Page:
A Monster Calls Review
By: Dorian Parks
A Monster Calls is a powerhouse of emotion matched with a colorful palette of visuals.
The first time I watched the trailer for A Monster Calls, I already knew that I would be in store for an emotional journey; mostly telling from the tears that ran down my face. Now with that said, you cannot imagine how much I cried during the actual film.
Now that I’m done sounding like a sobbing sap, A Monster Calls follows a young boy named Conor O’Malley (played by Lewis MacDougall) who’s struggling to cope with his mother’s sickness. The film is penned by Patrick Ness, the author of the novel it was adapted from. Although this would be his first film to be produced, I believe he proved to be the best option for adapting the novel into screenplay form. He was able to minimize the story and find what works on-screen that otherwise would only work on paper. At the helm of the director’s chair is Spanish director J.A. Bayona, who has recently been tapped for the upcoming Jurassic World sequel. His techniques proved to be useful in making audiences witness emotions, as well as feel them. The film is Lewis MacDougall’s first proper exposure to the screen, and he packs a punch of emotion that displays the young talent’s skills to act in some tough situations. I’ve never been a huge fan of child actors, as there are many that don’t demonstrate much skill, so I’m really impressed when someone as young as MacDougall comes along and presents a worthy performance. It’s worth noting that most of his scenes are shot alone, and he has to imagine the large spectacle of effects that audiences get to experience. If he isn’t imagining a giant three-story sized giant in his scenes, he’s expressing the inner turmoil of a child losing a mother, and with strong execution as well. Although MacDougall is the true shining star of the film, the remaining main cast give notable performances. MacDougall spends a significant amount of time paired with a giant tree monster that he’s imagined. The Monster is voiced by Liam Neeson, whom he spends much of his time narrating fantasy stories with unexpected lessons in his somber, deep voice. Bayona utilizes colorful animations that play like a live action story book in order to convey the tales. This artistic choice adds to feeling that this is a child’s experience. I believe this added to finding the inner child of the viewers, in order to help place them in Conor’s shoes. Felicity Jones plays Conor’s sick mother, and is able to present a fighting spirit in an otherwise withering body. Sigourney Weaver brings her strong demeanor as Conor’s cold grandmother, who holds more to the surface than her stern attitude.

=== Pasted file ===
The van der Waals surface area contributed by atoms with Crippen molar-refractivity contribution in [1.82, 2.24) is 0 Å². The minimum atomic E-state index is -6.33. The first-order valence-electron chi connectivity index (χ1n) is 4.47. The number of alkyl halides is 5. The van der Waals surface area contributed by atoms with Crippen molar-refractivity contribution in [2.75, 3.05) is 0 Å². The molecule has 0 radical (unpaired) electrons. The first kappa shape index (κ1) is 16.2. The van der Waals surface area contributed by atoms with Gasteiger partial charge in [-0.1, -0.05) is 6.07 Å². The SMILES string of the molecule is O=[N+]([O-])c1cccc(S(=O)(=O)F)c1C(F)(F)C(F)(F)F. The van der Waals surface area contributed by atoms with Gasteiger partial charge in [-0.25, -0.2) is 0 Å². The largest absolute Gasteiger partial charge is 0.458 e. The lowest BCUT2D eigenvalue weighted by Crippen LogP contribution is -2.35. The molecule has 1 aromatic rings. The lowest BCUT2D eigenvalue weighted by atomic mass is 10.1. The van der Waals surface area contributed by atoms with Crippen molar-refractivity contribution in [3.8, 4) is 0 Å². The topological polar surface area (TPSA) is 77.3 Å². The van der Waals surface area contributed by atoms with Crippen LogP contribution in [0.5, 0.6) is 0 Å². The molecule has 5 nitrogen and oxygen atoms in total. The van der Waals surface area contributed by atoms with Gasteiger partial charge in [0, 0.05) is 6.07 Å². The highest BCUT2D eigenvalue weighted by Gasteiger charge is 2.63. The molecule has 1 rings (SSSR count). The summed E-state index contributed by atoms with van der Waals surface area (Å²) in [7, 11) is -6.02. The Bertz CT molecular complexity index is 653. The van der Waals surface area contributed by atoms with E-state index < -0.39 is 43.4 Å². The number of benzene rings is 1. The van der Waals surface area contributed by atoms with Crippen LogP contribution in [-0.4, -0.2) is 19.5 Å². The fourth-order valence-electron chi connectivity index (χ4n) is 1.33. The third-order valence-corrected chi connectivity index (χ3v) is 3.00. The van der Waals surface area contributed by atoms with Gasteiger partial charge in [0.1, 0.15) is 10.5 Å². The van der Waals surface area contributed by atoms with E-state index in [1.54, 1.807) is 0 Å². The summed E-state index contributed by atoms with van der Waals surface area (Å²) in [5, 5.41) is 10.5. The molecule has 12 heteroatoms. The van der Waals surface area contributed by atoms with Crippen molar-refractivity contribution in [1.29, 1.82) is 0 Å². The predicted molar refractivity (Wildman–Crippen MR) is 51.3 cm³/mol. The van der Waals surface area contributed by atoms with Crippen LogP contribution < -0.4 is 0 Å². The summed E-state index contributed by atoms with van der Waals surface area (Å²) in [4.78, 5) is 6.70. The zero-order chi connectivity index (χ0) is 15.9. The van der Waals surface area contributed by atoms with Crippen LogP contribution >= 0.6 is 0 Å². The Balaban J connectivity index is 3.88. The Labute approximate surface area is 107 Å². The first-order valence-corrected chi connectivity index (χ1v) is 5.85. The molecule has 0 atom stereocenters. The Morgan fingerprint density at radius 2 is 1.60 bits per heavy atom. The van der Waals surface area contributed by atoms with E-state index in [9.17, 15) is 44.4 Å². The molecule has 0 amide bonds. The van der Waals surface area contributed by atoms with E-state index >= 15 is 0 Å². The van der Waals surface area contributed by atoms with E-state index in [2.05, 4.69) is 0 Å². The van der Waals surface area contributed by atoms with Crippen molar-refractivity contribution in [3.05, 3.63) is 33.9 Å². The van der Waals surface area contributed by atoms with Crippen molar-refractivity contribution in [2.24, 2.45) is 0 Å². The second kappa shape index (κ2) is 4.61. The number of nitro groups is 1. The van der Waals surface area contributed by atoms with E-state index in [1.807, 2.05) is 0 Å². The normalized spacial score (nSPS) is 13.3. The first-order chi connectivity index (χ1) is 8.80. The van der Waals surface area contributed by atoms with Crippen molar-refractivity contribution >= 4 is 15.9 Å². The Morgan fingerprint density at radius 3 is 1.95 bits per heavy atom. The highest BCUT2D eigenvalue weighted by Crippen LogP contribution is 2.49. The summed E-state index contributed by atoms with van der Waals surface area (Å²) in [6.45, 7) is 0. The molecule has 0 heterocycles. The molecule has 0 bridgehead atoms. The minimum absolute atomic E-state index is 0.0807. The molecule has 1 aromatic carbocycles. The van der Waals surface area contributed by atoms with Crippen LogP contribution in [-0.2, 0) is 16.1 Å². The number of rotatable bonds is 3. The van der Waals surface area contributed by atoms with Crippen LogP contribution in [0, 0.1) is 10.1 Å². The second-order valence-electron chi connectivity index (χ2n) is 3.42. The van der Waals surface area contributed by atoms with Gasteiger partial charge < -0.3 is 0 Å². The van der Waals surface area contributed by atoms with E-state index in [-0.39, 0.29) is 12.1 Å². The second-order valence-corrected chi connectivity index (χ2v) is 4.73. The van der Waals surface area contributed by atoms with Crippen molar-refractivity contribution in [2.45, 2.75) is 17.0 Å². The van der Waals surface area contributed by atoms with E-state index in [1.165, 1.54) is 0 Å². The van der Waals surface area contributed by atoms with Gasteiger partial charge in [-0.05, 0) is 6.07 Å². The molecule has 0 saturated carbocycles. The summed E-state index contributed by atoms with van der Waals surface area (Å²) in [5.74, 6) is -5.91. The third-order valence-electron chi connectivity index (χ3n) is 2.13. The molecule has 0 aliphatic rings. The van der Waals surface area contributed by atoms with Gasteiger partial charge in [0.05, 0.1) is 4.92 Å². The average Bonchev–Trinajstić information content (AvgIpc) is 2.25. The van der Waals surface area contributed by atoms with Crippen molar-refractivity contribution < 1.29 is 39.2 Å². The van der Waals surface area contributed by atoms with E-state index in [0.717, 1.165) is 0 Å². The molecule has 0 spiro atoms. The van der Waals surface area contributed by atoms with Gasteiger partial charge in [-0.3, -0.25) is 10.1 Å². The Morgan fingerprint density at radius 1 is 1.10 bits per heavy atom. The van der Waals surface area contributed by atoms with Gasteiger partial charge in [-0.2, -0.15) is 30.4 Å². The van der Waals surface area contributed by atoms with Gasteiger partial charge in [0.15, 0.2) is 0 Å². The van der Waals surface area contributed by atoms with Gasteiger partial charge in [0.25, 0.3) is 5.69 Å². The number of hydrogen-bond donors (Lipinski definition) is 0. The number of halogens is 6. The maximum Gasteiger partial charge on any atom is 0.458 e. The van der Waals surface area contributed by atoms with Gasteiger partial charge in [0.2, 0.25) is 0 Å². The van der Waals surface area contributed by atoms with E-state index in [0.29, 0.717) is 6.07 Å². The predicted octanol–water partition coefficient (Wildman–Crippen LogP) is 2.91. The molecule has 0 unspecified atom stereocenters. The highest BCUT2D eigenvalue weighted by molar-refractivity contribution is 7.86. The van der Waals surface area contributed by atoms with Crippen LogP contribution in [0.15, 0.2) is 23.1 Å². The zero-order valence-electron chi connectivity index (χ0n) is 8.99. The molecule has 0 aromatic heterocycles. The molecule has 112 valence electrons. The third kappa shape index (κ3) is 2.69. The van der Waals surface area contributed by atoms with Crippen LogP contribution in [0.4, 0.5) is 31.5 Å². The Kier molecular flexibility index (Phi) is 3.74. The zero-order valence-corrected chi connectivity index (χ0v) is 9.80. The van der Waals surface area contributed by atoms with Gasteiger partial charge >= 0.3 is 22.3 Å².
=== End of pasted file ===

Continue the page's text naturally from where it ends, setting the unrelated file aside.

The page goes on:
As ambitious and great as I find Bayona’s direction of this film, I do witness some struggles. The gripping visuals can be very powerful, as he utilizes just as much imagery as one can for a story filled with imaginable pieces of a child’s nightmare, but at the same time this can cause the film to be too on the nail at times. This is where I feel the film will divide the viewers. It’s either the emotional moments will hit you really hard and you’ll truly feel it, or audiences will feel like they’re being drowned in too much droll to the point of overselling, thus not allowing the emotional chords to be strung. Thankfully I found myself to be the former, and I know many others that did as well, but there’s a good batch (perhaps even an equal amount of people) who found it to be too bleak. With all that said, I truly recommend it to my fellow movie lovers, you may witness a fine spectacle of a film, or you may experience one of the most heartfelt films you’ve ever seen. I’m eager to see what the rest of the world thinks about it.
A Monster Calls released on October 7th, 2016 and releases in select theaters in the United States on December 23rd, 2016 and a wider release on January 6th, 2017.